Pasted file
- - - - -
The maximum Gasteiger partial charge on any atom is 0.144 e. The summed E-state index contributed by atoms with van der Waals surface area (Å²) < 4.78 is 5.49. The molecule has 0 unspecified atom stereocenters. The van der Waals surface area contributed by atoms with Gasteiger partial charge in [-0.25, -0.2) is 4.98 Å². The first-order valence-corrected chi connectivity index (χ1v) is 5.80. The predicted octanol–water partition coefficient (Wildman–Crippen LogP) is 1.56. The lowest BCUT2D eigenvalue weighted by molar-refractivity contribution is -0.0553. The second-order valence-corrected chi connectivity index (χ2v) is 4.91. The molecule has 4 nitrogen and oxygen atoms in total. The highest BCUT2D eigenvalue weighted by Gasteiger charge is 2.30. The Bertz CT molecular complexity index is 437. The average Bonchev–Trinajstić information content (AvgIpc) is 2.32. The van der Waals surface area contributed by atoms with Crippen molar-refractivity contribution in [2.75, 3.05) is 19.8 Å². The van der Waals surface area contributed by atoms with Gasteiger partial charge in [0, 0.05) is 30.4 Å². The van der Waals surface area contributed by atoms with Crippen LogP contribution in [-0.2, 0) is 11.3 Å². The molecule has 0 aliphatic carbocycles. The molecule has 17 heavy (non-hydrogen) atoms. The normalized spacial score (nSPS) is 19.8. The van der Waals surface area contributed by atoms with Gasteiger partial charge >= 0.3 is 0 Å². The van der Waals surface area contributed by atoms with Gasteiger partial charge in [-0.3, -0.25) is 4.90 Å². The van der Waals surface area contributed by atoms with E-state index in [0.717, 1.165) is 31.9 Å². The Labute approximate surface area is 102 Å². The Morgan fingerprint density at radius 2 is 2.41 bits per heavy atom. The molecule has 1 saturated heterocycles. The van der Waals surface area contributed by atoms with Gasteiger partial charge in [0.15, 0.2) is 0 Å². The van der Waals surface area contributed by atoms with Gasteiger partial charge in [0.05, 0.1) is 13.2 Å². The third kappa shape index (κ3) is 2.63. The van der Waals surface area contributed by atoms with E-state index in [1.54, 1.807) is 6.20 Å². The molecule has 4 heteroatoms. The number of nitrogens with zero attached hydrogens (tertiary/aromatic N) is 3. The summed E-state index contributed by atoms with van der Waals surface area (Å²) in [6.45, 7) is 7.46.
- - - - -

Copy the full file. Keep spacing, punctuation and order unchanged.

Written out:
The maximum Gasteiger partial charge on any atom is 0.144 e. The summed E-state index contributed by atoms with van der Waals surface area (Å²) < 4.78 is 5.49. The molecule has 0 unspecified atom stereocenters. The van der Waals surface area contributed by atoms with Gasteiger partial charge in [-0.25, -0.2) is 4.98 Å². The first-order valence-corrected chi connectivity index (χ1v) is 5.80. The predicted octanol–water partition coefficient (Wildman–Crippen LogP) is 1.56. The lowest BCUT2D eigenvalue weighted by molar-refractivity contribution is -0.0553. The second-order valence-corrected chi connectivity index (χ2v) is 4.91. The molecule has 4 nitrogen and oxygen atoms in total. The highest BCUT2D eigenvalue weighted by Gasteiger charge is 2.30. The Bertz CT molecular complexity index is 437. The average Bonchev–Trinajstić information content (AvgIpc) is 2.32. The van der Waals surface area contributed by atoms with Crippen molar-refractivity contribution in [2.75, 3.05) is 19.8 Å². The van der Waals surface area contributed by atoms with Gasteiger partial charge in [0, 0.05) is 30.4 Å². The van der Waals surface area contributed by atoms with Crippen LogP contribution in [-0.2, 0) is 11.3 Å². The molecule has 0 aliphatic carbocycles. The molecule has 17 heavy (non-hydrogen) atoms. The normalized spacial score (nSPS) is 19.8. The van der Waals surface area contributed by atoms with Gasteiger partial charge >= 0.3 is 0 Å². The van der Waals surface area contributed by atoms with Gasteiger partial charge in [-0.3, -0.25) is 4.90 Å². The van der Waals surface area contributed by atoms with E-state index in [0.717, 1.165) is 31.9 Å². The Labute approximate surface area is 102 Å². The Morgan fingerprint density at radius 2 is 2.41 bits per heavy atom. The molecule has 1 saturated heterocycles. The van der Waals surface area contributed by atoms with Gasteiger partial charge in [0.15, 0.2) is 0 Å². The van der Waals surface area contributed by atoms with Gasteiger partial charge in [0.05, 0.1) is 13.2 Å². The third kappa shape index (κ3) is 2.63. The van der Waals surface area contributed by atoms with E-state index in [1.54, 1.807) is 6.20 Å². The molecule has 4 heteroatoms. The number of nitrogens with zero attached hydrogens (tertiary/aromatic N) is 3. The summed E-state index contributed by atoms with van der Waals surface area (Å²) in [6.45, 7) is 7.46.